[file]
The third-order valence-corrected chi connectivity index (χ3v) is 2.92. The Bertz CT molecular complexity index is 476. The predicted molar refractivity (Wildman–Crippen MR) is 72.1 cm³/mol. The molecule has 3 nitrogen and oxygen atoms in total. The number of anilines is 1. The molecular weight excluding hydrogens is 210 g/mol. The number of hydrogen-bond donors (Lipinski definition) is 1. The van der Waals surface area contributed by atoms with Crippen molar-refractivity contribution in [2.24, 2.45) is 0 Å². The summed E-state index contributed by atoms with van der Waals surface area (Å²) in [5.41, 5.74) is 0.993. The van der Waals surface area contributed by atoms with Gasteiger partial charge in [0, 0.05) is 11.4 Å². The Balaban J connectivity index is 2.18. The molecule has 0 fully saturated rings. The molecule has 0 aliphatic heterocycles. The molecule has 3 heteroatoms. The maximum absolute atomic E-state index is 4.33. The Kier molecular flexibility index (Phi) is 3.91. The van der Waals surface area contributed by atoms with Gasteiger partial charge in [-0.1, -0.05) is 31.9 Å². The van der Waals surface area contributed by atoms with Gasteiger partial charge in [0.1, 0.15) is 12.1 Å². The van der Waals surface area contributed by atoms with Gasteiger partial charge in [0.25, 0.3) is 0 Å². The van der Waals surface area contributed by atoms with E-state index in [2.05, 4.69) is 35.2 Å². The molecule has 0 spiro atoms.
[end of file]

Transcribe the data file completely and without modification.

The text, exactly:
The third-order valence-corrected chi connectivity index (χ3v) is 2.92. The Bertz CT molecular complexity index is 476. The predicted molar refractivity (Wildman–Crippen MR) is 72.1 cm³/mol. The molecule has 3 nitrogen and oxygen atoms in total. The number of anilines is 1. The molecular weight excluding hydrogens is 210 g/mol. The number of hydrogen-bond donors (Lipinski definition) is 1. The van der Waals surface area contributed by atoms with Crippen molar-refractivity contribution in [2.24, 2.45) is 0 Å². The summed E-state index contributed by atoms with van der Waals surface area (Å²) in [5.41, 5.74) is 0.993. The van der Waals surface area contributed by atoms with Gasteiger partial charge in [0, 0.05) is 11.4 Å². The Balaban J connectivity index is 2.18. The molecule has 0 fully saturated rings. The molecule has 0 aliphatic heterocycles. The molecule has 3 heteroatoms. The maximum absolute atomic E-state index is 4.33. The Kier molecular flexibility index (Phi) is 3.91. The van der Waals surface area contributed by atoms with Gasteiger partial charge in [-0.1, -0.05) is 31.9 Å². The van der Waals surface area contributed by atoms with Gasteiger partial charge in [0.1, 0.15) is 12.1 Å². The van der Waals surface area contributed by atoms with Gasteiger partial charge in [0.25, 0.3) is 0 Å². The van der Waals surface area contributed by atoms with E-state index in [2.05, 4.69) is 35.2 Å². The molecule has 0 spiro atoms.